Dr. Arturo Ortega will pick up the conductor’s baton to lead the Voices of Flower Mound (VFM) community chorus, founded a decade ago.
His musical journey to the conducting podium began when he was age five.
“I started guitar lessons, but was transfixed by the piano that sat in my teacher’s studio,” he said.
As events unfolded, Ortega became a piano student and then he took that skill into his high school band percussion section. Pianos fit into the percussion instrument category, because each key moves a small hammer that strikes a harp string inside the big instrument’s wood chassis.
Ortega, who hails from Laredo, came to the University of North Texas (UNT) music school via San Antonio, and is a rising name on the international musical stage.
Ortega has supervised the acquisition and processing of musical scores at the UNT Music School library and also guest-conducted major orchestras and choruses in Atlanta, Mexico City, Argentina, Singapore and London.
He has been an Associate Conductor with the Denton Symphony and its chamber orchestras, directs music in Denton Community Theater productions and the 40-plus member Robson Ranch Chorus.
Last season, members of the group liked what they saw of Ortega at a Robson Ranch performance. After founding conductor Mary McGuyer announced her departure in June, the VFM board approached him about filling its empty conducting position.
VFM consists of people in southern Denton County who like to sing, are willing to commit to a two-hour rehearsal each week and, of course, perform together a couple of times each year.
“The important thing is for individuals to strive for improvement at each rehearsal,” Ortega said. “And, of course, community singing should be fun.”
The Robson Ranch Chorus does three concerts a year: Spring, Veterans’ Day and Christmas. Similarly, VFM does Spring, Fall, Christmas and some performances with the Flower Mound Symphony Orchestra, which is at home at Trietsch United Methodist Church in Flower Mound.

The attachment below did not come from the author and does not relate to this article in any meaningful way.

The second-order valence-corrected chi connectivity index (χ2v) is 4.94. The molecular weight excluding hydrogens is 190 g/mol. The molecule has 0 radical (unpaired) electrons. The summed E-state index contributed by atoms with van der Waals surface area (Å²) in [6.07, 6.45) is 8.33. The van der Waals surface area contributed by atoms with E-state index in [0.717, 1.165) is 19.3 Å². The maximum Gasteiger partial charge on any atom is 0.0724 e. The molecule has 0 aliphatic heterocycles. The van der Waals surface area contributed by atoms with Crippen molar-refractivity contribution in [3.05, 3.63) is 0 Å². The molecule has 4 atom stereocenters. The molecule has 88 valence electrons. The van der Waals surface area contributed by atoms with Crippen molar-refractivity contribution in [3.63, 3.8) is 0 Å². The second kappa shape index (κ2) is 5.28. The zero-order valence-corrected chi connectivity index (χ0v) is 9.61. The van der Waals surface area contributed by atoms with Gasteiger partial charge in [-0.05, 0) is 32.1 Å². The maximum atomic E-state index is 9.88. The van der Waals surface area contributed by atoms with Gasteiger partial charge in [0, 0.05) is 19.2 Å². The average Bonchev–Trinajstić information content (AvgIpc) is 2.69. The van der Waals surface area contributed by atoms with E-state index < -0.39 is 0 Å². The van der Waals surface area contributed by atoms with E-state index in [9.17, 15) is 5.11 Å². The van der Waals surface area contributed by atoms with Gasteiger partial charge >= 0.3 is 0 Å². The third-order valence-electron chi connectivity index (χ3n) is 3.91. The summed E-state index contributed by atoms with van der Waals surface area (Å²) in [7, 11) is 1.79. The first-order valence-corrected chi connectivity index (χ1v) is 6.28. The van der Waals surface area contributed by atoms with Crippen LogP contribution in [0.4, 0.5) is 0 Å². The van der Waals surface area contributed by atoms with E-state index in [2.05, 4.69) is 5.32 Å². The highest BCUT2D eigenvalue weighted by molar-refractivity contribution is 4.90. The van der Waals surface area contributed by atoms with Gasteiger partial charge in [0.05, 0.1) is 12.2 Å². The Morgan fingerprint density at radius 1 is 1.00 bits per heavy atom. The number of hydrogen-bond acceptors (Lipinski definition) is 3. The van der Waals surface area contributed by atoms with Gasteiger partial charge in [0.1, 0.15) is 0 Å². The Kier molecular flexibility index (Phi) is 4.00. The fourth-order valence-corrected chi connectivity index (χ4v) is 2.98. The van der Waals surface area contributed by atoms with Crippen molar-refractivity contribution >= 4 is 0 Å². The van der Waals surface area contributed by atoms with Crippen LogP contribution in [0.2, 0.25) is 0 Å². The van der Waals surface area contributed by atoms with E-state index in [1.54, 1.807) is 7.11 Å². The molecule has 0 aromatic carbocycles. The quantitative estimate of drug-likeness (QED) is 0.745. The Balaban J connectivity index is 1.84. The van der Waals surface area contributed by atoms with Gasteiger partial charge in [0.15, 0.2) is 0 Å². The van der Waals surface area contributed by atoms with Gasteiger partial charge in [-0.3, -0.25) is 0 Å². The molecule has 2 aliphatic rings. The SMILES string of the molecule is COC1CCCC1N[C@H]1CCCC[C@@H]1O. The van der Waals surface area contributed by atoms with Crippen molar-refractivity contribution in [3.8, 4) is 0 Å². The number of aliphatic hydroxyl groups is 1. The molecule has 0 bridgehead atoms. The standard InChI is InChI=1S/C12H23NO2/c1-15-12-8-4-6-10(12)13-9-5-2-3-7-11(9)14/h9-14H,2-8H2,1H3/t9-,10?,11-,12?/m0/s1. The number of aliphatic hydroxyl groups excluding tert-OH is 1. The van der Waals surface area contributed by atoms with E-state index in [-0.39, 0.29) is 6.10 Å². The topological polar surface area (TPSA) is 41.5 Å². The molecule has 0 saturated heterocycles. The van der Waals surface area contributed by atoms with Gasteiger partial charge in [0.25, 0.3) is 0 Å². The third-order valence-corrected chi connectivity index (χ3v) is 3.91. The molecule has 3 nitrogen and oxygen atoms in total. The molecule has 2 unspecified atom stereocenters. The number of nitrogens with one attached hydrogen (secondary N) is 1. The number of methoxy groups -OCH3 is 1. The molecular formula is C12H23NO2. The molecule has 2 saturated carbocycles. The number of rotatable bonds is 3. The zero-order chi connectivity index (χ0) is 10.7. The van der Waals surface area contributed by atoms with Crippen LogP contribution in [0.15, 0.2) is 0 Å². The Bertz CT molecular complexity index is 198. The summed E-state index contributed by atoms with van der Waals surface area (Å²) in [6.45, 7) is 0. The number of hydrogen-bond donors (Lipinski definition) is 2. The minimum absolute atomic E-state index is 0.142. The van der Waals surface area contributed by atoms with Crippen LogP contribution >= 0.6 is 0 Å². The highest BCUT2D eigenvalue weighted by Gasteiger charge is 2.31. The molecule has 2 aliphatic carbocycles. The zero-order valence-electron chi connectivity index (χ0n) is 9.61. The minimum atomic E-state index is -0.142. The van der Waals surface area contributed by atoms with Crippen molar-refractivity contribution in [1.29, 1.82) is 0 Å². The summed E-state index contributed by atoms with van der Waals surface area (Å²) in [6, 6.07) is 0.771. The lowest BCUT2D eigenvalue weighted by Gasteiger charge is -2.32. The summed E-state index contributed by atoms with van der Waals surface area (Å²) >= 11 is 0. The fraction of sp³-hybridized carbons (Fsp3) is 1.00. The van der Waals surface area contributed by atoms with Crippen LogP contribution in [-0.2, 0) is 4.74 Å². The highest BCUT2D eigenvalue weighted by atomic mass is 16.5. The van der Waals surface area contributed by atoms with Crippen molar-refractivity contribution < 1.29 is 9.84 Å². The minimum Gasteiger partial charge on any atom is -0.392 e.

Even though Ortega specializes in post-Romantic and 20th Century symphonic music, he is not afraid of popular American hits from the 1950s through the 1970s.
“At Robson Ranch we did pop, rock ‘n’ roll, doo-wop and toe tappers,” he said.
How did this man of such wide musical tastes enter the post-romantic symphonic world of composers such as Shostakovich and Mahler?
“At age fifteen I got involved in percussion with the Laredo Philharmonic Orchestra,” said Ortega “The conductor, Terence Frazor, encouraged my interest in leading the rehearsing performers and sometimes he let me take the podium, while he stood at the rear of the hall listening to the orchestra.”
Frazor was also a director at the New School of Music in New York City, which constitutes the where, when and how of Ortega’s first taste of reading and interpreting musical scores; the big book containing all the lines of notes to be played by each member of the orchestra. Conductors spread the score across the podium, and refer to it as they listen and direct the full array of instruments.
“Since childhood, I have always thought about interpretation– the meaning– of music I heard,” he said. “The conductor not only gets to choose his group’s music for performance, but he decides how they will play it.”
To play footloose with an old proverb, the conductor is the Chief, and the instrumentalists are the Indians.
After high school graduation, Ortega enrolled as a pre-med student at Saint Mary’s University in San Antonio.